California proponents of good government could use some good news.
So how about this: On May 23, the California Assembly unanimously passed legislation strengthening the public’s ability to learn what the government is doing in its name.
What we’ve learned lately is alarming. Earlier this year, Attorney General Xavier Becerra threatened reporters with misdemeanor charges for possessing information they lawfully received. He doubled down in March, saying, “I don’t get to ignore the law,” despite the fact that his office was doing just that by refusing to disclose police misconduct records.
In April, a Lodi school superintendent threatened to fire a high school journalism adviser over a lawful student article (Full disclosure: I represented the adviser and student reporter in their successful fight to publish).
In May, police raided a San Francisco journalist’s home and office in clear violation of the law. Afterward, the police chief said the reporter committed a crime by receiving leaked information.
Imagine what we don’t know.
AB289 certainly won’t prevent government misconduct. But it would help put more muscle behind the open-records laws Californians use to try to root it out.
The state constitution protects our right of access to public records. But exercising that right is not so simple.
The California Public Records Act is a complicated law, riddled with exceptions. Under its terms, the state officials who control public records effectively hold all the cards in deciding whether the law requires their release.
So when a state agency denies a records request, the requester has only two options: either take the state agency at its word that the law was properly applied, or gear up for a lawsuit.
Option one? Trust is earned and maintained. And with all respect to those public servants who get it right, the public’s trust is seriously and rightly depleted these days. But the second option takes time, burdens the court, and maybe most distressingly, requires you to get a lawyer (if you want to do it right).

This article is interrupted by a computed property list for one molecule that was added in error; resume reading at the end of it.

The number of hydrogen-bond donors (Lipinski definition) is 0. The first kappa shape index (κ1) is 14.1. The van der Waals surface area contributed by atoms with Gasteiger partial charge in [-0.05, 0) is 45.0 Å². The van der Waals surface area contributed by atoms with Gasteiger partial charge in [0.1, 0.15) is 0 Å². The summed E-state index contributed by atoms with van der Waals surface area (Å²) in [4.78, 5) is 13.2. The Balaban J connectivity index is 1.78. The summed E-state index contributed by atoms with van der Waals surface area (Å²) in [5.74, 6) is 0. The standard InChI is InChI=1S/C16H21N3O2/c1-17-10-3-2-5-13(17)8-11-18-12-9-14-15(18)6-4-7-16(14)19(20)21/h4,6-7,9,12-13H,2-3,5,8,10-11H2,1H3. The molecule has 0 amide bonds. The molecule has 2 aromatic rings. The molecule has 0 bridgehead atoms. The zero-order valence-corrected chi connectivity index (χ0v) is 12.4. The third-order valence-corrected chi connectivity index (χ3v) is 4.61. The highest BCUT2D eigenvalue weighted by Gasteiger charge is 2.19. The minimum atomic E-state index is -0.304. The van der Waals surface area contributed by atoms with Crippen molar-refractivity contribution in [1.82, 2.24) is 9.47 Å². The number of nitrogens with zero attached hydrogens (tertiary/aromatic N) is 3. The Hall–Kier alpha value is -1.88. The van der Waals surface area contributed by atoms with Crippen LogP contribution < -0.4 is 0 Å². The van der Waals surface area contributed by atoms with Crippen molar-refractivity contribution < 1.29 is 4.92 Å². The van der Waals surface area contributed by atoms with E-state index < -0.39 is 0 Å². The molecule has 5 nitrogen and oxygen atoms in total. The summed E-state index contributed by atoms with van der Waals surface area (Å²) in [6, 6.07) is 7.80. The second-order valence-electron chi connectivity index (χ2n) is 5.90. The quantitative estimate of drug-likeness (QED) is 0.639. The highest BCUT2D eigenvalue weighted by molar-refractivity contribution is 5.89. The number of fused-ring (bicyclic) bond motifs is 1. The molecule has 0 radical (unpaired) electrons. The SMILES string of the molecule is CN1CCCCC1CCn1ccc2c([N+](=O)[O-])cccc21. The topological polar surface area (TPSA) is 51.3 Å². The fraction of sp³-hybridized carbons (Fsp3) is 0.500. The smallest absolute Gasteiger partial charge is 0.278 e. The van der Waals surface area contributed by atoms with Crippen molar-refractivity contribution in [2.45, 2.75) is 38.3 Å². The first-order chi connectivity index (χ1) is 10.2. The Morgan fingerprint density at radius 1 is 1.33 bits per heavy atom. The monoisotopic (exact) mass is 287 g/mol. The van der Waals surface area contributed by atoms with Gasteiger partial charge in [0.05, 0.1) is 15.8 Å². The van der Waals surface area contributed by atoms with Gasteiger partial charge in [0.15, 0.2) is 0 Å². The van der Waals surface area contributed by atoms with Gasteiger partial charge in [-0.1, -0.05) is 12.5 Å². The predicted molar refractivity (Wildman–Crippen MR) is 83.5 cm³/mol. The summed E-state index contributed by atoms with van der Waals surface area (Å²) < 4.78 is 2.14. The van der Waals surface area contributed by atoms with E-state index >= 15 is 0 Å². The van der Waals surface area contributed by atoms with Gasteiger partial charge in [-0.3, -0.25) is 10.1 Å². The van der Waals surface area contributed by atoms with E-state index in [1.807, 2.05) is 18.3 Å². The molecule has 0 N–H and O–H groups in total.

That’s why AB289 is a good bill. As passed by the Assembly, it would give everyone seeking records from a state agency the right to a second, independent opinion without a court battle.
It creates the office of the California Public Records Act Ombudsperson, empowers the office to investigate public-records denials, and, when warranted, overrule the agency and order it to disclose the records.
Importantly, AB289 won’t take away the right to court review. Nor does it require the requester to go to the ombudsperson before going to court.
State Assemblyman Vince Fong (R-Bakersfield) said before the Assembly vote that allowing the public to pursue this optional layer of review would help “bring transparency, fairness, and accountability to our government.” Fong, who deserves praise for sponsoring this bill, is right.
AB289 is not a radical proposal. At least 19 other states have some version of open-records referees, according to the National Conference of State Legislatures. But only half of them are empowered to require disclosure. So California still has room to help lead on an issue of nationwide importance.
The bill is not perfect. The ombudsperson’s authority should cover local government decisions as well. Local officials are no better at public records than their state counterparts.
It should also address the possibility of a state agency disregarding the ombudsperson’s order to disclose records. Agency fines for such defiance, maybe payable to the requester, could help.
But these are improvements the Senate could easily make this summer before passing AB289 to Gov. Gavin Newsom’s desk. In the meantime, every incorrect application of the California Public Records Act, whether by accident or worse, weakens our collective rights a little more.
To avoid atrophy, Californians should support AB289. Its passage would allow us to lead by example, and, one may hope, start making the right kind of headlines.
A former journalist, Matthew Cate is a lawyer at Farella Braun + Martel LLP and member of the San Francisco Sunshine Ordinance Task Force.